Date of Award

May 2018

Degree Name

Master of Science (MS)

Department

Nutrition Science and Dietetics

Advisor(s)

Lynn S. Brann

Keywords

children, coupon programs, farmers' market, feeding practices, vegetable consumption

Subject Categories

Medicine and Health Sciences

Abstract

Background: Children consistently consume low levels of vegetables. Research shows that adults participating in incentivized vegetable programs purchase and consume more vegetables. It is not clear if children in those households eat more vegetables.

Objective: To understand vegetable feeding practices of families with young children using farmers’ market coupon programs: current experiences, program impacts, and additional supports.

Study Design, Settings, Participants: A mixed-methods design was used, which included a demographic survey, children’s vegetable screener, and semi-structured interview. Participants were parents/caregivers (n=23) of children ages 2 to 5 years, using coupons (WIC Farmer’s Market Nutrition Program, Health Bucks) at a downtown farmers’ market in a northeastern state in summer 2017.

Measureable Outcomes/Analysis: Experiences of feeding vegetables to young children, impacts of coupon programs, and additional supports needed to increase children’s vegetable intake were examined using qualitative data analysis techniques.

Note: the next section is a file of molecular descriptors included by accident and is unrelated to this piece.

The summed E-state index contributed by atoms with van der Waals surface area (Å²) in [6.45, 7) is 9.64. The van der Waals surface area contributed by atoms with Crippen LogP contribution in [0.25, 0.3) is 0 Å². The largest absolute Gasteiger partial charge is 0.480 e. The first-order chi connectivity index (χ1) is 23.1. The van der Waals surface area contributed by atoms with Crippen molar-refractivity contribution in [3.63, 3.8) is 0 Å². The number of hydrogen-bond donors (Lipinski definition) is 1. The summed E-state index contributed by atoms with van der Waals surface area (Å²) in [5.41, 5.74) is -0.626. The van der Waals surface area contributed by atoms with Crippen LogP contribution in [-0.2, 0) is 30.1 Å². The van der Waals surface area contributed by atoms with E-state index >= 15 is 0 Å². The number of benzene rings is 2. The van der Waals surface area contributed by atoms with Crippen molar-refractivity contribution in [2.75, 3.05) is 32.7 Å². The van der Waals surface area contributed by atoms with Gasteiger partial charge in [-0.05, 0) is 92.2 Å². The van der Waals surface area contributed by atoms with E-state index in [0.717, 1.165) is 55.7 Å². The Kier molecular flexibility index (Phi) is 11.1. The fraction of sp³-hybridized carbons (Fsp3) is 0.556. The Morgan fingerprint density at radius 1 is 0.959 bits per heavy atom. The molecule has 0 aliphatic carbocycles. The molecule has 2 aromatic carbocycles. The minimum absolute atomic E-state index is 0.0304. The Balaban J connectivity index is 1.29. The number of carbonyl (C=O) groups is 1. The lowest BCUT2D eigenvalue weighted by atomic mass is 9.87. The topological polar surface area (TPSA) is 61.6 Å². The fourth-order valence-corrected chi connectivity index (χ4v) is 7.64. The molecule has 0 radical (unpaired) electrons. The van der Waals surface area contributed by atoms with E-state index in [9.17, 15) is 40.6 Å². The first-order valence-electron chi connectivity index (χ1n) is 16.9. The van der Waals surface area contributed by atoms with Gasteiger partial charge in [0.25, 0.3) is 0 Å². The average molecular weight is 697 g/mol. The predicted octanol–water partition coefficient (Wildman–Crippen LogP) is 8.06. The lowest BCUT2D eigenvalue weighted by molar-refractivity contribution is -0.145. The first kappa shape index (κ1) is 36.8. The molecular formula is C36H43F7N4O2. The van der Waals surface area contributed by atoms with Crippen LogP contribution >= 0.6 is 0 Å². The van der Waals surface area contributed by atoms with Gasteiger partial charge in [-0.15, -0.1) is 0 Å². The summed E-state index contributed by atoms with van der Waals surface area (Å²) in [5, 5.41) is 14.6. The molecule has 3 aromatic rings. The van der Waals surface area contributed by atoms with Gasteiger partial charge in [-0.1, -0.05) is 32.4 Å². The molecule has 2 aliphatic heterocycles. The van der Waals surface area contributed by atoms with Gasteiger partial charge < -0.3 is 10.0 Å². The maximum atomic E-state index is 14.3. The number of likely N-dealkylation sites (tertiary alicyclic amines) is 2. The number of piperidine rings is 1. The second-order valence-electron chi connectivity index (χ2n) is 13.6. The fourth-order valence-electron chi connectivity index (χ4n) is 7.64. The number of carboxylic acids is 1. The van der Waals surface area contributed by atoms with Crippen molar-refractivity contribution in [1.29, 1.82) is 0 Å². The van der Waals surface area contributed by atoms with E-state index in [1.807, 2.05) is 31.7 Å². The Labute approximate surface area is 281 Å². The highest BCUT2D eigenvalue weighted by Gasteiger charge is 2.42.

Results: Participants had mixed familiarity with feeding guidelines, received feeding advice from a range of sources, and used a variety of strategies for introducing vegetables into children’s diets. Common barriers to children’s vegetable consumption include cost, time, negative influences of others, pickiness, and parent not having or cooking vegetables at home. The majority thought their child ate enough vegetables and also wanted them to eat more. Program benefits included increasing accessibility to fresh vegetables and providing supports in using vegetables. In addition to lower cost and more coupons, participants wanted greater support in feeding practices.

Conclusion: It is not clear if study participants were more motivated to purchase and serve vegetables to their children; however, having access to lower-cost, high-quality produce removed one barrier to doing so. Other individual, family, and policy barriers also need to be considered when dietetics professionals work to help increase children’s vegetable intake. These include helping parents understand typical trends in children’s taste development, helping parents overcome their own food dislikes, teaching parents about effective feeding strategies, and offering additional financial supports.

Access

Open Access

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